"Bir şey demek istemiyorum."
Translation:I do not want to say anything.
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Ok, as a Google fanboy I need to explain this! Google Translate has an algorithm to recognize -mek/-mak endings and it automatically translates them into 'to' in English. So when I write arabamak (which doesn't exist in Turkish) it says to car.
But as we have the word araba, we also have the root di-. The root of the verb demek is de- and it transforms into di- when it has the consonant y just next to it.
Beklemek - to wait
Bekle- wait (the root)
Bekleyen - those who waits/waited
Demek - to say
De- say (the root)
Diyen - those who says/said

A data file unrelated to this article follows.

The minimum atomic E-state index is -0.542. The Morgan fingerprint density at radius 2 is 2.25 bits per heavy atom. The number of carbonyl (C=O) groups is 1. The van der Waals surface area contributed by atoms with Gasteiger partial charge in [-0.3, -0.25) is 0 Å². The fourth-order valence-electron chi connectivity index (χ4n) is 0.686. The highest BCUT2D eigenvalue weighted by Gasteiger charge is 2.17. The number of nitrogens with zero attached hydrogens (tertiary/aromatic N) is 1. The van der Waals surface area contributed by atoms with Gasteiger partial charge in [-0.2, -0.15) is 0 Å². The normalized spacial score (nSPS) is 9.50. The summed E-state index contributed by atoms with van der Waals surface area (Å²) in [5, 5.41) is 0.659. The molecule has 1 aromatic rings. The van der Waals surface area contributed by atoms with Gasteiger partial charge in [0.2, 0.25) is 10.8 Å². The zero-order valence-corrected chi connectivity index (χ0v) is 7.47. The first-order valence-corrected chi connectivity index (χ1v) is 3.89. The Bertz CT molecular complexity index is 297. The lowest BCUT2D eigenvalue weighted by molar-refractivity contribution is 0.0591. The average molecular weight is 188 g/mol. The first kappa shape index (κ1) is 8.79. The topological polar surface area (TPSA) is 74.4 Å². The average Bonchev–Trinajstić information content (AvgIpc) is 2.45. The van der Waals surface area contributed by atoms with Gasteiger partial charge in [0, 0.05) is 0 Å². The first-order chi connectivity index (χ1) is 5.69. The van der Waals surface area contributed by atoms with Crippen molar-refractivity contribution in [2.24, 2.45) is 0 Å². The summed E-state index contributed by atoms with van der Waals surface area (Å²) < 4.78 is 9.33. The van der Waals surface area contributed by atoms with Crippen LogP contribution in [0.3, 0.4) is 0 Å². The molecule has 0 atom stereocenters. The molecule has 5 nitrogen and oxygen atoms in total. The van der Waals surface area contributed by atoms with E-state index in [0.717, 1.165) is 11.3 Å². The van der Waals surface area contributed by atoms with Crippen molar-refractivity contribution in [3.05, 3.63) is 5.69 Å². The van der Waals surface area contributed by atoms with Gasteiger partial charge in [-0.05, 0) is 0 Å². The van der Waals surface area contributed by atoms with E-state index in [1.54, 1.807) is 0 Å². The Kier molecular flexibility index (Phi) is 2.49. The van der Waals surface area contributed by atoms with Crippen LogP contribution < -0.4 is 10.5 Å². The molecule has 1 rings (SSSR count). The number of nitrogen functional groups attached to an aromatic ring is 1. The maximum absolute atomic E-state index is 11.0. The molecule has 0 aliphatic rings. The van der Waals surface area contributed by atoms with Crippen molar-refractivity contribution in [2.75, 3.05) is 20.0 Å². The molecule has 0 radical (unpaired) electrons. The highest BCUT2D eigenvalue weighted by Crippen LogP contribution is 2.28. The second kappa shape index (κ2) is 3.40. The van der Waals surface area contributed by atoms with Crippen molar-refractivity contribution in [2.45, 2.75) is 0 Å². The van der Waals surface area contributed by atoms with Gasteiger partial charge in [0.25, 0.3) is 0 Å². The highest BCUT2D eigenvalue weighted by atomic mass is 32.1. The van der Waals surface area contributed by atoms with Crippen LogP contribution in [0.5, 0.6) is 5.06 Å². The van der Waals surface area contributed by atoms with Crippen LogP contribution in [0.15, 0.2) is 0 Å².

This is just an irregularity of demek. Yemek (to eat) also transforms into yi- when used before the consonant y.
demek = söylemek (interchangeable)
- demek: to say, to name, to mean, etc.
- söylemek: to say, to utter, to tell, to remark, etc.
"demek" is used more informally "söylemek" generally is formal way but can be used informally as well
However, there are situations you cannot use for one another; e.g. "şarkı söylemek" means "to sing a song". You cannot use "şarkı demek" "yalan söylemek" means "to tell a lie". You cannot use "yalan demek" "yemek söylemek" means "to order food". You cannot use "yemek demek" "Yeter demek" means "to say that's enough". You cannot use "yeter söylemek" etc.
I hope this helps.
Hi Bonjour and Eugene.e ... I think "I don't want to say a thing" would be a very good translation here -- probably better than the one provided, since it's idiomatic English and more exact. "I want to say nothing" is less exact and less idiomatic. Since we have options for mirroring the way the Turkish puts the "negativity" into the verbal construction (with istemek -- instead of only into a noun like "nothing"), I think such options offer the better way to go.